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I had a customer meeting (large insurance company) last week. The customer wanted to know how technology could help deliver trusted data across the enterprise. They know that their data has big problems. They know that the solution involves new processes and responsible roles to deliver fit-for-purpose data. They know they need a single source of the truth – a hub. A most compelling comment was “you can’t govern something until you have something to govern – that why we need a hub”. This statement started a debate on what comes first – data quality / data governance processes or the hub.
Informatica’s annual sales kickoff took place in mid-January in Las Vegas. In attendance were members of over 39 partner companies, a 50% increase from 2008. I’d like to thank the attending partners, their presence and enthusiasm helped make this the most successful kickoff in Informatica history! We also recognized our top alliances partners with our annual Informatica Alliances Partner Awards. Congratulations to Accenture, Cognizant, HP and Teradata, our 2009 award winners.
Global Partner of the Year – Accenture
If you haven’t been following along, in my previous posting I reviewed the Data Quality Positioning Gap as a non-traditional challenge to achieving data quality success. In this post, I will discuss the Perception Gap.
The Data Quality Perception Gap
Assuming we have properly met the challenges associated with customer expectations and solution positioning, chances are that our customer’s are still not “buying” because of the fifth non-traditional challenge…….data quality solutions are perceived as theoretical or impractical. Often times, data quality solutions appear to boil the ocean and our customers become overwhelmed with the scope and complexity or rightfully dubious of the likelihood of success. While this may not be readily apparent from the customer’s objections or from their rationale for why not to proceed, it is a leading reason why data quality solutions never see the light of day. In order to win our customers’ confidence and their business, we need to be viewed as a data quality expert. Proposing solutions that strain credulity calls this expertise into question. (more…)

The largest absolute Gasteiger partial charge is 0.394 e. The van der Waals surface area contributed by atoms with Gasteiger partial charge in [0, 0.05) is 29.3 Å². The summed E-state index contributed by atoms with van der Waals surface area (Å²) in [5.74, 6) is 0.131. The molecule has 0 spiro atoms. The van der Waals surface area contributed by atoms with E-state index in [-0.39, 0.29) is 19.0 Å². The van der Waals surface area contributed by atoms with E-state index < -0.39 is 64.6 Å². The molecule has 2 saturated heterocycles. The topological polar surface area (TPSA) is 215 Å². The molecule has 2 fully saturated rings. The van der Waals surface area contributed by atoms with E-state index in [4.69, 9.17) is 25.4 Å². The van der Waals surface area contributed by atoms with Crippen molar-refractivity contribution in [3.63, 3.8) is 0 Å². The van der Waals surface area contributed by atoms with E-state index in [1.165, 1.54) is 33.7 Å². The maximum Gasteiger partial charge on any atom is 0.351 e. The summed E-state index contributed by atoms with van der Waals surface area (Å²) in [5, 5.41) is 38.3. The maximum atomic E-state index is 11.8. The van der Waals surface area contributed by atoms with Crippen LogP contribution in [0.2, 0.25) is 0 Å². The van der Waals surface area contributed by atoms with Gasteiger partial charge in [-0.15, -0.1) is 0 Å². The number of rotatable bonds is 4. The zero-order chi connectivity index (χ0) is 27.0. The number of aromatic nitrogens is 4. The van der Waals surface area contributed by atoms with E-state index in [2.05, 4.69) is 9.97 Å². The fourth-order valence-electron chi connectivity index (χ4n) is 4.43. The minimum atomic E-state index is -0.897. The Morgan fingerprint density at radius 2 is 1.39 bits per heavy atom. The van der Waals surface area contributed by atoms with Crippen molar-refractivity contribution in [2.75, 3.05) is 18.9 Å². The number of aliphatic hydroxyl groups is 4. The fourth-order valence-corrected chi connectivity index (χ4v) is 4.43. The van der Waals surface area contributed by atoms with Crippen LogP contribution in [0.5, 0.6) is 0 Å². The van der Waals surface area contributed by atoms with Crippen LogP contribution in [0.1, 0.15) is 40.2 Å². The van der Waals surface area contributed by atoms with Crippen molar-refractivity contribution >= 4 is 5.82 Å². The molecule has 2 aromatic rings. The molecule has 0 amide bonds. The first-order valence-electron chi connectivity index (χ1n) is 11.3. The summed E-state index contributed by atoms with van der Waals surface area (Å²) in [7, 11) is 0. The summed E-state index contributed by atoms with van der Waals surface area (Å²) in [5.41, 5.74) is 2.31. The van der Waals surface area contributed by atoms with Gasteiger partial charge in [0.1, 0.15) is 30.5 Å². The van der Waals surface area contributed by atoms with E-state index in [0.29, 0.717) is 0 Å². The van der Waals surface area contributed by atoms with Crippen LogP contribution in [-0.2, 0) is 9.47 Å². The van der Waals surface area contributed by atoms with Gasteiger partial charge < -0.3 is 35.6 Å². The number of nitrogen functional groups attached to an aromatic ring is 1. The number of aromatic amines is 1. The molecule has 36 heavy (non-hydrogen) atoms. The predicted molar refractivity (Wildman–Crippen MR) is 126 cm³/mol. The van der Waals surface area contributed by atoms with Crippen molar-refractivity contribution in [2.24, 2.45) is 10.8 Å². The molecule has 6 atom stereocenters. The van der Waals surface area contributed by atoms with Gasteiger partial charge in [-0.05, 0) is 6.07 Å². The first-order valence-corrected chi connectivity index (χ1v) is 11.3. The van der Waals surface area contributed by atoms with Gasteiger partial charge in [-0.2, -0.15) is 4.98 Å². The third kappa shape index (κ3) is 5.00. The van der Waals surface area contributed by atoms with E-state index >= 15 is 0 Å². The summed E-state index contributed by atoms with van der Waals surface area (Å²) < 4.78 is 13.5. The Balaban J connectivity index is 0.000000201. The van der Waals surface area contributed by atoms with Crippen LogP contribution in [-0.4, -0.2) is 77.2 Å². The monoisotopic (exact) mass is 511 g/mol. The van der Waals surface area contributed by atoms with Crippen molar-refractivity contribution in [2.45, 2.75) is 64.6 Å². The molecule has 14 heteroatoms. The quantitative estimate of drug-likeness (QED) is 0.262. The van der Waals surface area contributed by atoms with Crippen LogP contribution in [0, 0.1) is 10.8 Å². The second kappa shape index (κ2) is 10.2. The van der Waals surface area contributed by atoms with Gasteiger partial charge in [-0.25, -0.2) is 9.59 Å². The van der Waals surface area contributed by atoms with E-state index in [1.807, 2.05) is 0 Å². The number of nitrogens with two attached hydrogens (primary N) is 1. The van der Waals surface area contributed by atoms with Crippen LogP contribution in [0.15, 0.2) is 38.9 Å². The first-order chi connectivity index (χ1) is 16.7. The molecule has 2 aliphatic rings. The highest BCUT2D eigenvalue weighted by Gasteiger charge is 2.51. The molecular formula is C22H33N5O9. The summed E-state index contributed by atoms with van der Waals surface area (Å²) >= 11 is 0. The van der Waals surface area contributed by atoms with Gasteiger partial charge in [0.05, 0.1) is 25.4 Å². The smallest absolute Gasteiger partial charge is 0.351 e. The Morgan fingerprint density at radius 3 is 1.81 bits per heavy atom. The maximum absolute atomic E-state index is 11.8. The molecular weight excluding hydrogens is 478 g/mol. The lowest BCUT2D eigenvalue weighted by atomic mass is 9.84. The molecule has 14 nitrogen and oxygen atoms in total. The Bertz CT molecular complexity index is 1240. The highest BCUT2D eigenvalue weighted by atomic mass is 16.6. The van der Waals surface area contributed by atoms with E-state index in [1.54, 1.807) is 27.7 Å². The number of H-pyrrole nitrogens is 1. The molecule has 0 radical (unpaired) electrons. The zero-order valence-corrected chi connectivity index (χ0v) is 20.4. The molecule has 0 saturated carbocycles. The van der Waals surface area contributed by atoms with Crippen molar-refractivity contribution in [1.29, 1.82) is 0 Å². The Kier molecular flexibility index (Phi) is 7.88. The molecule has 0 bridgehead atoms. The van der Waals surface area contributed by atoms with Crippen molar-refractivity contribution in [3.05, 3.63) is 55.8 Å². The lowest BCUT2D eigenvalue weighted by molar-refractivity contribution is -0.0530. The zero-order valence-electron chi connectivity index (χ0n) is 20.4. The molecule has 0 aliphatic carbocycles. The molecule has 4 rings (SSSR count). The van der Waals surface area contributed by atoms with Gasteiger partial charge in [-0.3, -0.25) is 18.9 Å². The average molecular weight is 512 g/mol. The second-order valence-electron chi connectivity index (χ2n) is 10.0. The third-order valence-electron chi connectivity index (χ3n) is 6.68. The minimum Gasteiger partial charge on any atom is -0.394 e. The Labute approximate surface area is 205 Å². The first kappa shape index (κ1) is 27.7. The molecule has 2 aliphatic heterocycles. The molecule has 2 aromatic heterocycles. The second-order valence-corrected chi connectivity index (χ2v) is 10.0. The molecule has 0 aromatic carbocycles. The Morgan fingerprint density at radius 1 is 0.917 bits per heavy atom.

At the beginning of an Information Lifecycle Management (ILM) project for my client’s Application and Data warehouse databases, my dialog begins with Records Management and the executive team to assess their ILM and Data Governance maturity. These questions were briefly mentioned in my previous blog. Here is some background on why the answers can dictate an ILM project’s success.
Are data retention schedules defined and are they assigned to a business owner?
Data targeted for ILM needs a business owner who is accountable and responsible for the data lifecycle – including defining when the data can be archived or deleted. If data retention schedules do not exist or aren’t enforced, data volumes grow uncontrollably causing problems in the data center. IT then owns the problem but isn’t able to address the solution unless business tells them what data can go where. If data needs to be retained for longer periods of time, the business needs to provide IT with access requirements so they can properly design a database archive.